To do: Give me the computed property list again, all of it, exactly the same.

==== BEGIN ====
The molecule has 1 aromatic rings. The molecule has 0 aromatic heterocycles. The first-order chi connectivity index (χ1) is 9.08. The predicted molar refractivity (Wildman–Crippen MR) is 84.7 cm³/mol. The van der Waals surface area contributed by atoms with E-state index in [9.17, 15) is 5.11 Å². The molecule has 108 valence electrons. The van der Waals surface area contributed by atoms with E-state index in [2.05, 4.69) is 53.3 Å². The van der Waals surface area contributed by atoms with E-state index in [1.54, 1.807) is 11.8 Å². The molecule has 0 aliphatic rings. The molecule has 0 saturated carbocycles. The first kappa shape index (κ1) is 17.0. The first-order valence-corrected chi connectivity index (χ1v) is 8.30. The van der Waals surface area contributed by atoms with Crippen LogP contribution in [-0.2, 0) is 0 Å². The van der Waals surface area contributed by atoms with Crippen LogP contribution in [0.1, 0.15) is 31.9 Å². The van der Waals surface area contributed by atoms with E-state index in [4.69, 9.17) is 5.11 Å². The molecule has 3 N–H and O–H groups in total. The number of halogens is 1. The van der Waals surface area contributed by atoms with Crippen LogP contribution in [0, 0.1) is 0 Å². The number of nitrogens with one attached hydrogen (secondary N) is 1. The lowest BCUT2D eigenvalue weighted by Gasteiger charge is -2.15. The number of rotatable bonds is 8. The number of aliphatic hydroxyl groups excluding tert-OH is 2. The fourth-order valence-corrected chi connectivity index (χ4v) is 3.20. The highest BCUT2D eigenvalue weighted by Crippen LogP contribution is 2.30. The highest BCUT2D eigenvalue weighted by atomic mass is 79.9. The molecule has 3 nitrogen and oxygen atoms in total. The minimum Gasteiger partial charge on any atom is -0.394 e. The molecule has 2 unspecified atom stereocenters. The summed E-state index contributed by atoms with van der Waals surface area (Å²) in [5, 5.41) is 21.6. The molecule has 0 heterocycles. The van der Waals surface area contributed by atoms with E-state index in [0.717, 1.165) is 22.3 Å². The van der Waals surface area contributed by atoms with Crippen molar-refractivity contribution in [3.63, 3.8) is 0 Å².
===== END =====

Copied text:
The molecule has 1 aromatic rings. The molecule has 0 aromatic heterocycles. The first-order chi connectivity index (χ1) is 9.08. The predicted molar refractivity (Wildman–Crippen MR) is 84.7 cm³/mol. The van der Waals surface area contributed by atoms with E-state index in [9.17, 15) is 5.11 Å². The molecule has 108 valence electrons. The van der Waals surface area contributed by atoms with E-state index in [2.05, 4.69) is 53.3 Å². The van der Waals surface area contributed by atoms with E-state index in [1.54, 1.807) is 11.8 Å². The molecule has 0 aliphatic rings. The molecule has 0 saturated carbocycles. The first kappa shape index (κ1) is 17.0. The first-order valence-corrected chi connectivity index (χ1v) is 8.30. The van der Waals surface area contributed by atoms with Crippen LogP contribution in [-0.2, 0) is 0 Å². The van der Waals surface area contributed by atoms with Crippen LogP contribution in [0.1, 0.15) is 31.9 Å². The van der Waals surface area contributed by atoms with E-state index in [4.69, 9.17) is 5.11 Å². The molecule has 3 N–H and O–H groups in total. The number of halogens is 1. The van der Waals surface area contributed by atoms with Crippen LogP contribution in [0, 0.1) is 0 Å². The number of nitrogens with one attached hydrogen (secondary N) is 1. The lowest BCUT2D eigenvalue weighted by Gasteiger charge is -2.15. The number of rotatable bonds is 8. The number of aliphatic hydroxyl groups excluding tert-OH is 2. The fourth-order valence-corrected chi connectivity index (χ4v) is 3.20. The highest BCUT2D eigenvalue weighted by Crippen LogP contribution is 2.30. The highest BCUT2D eigenvalue weighted by atomic mass is 79.9. The molecule has 3 nitrogen and oxygen atoms in total. The minimum Gasteiger partial charge on any atom is -0.394 e. The molecule has 2 unspecified atom stereocenters. The summed E-state index contributed by atoms with van der Waals surface area (Å²) in [5, 5.41) is 21.6. The molecule has 0 heterocycles. The van der Waals surface area contributed by atoms with E-state index in [0.717, 1.165) is 22.3 Å². The van der Waals surface area contributed by atoms with Crippen molar-refractivity contribution in [3.63, 3.8) is 0 Å².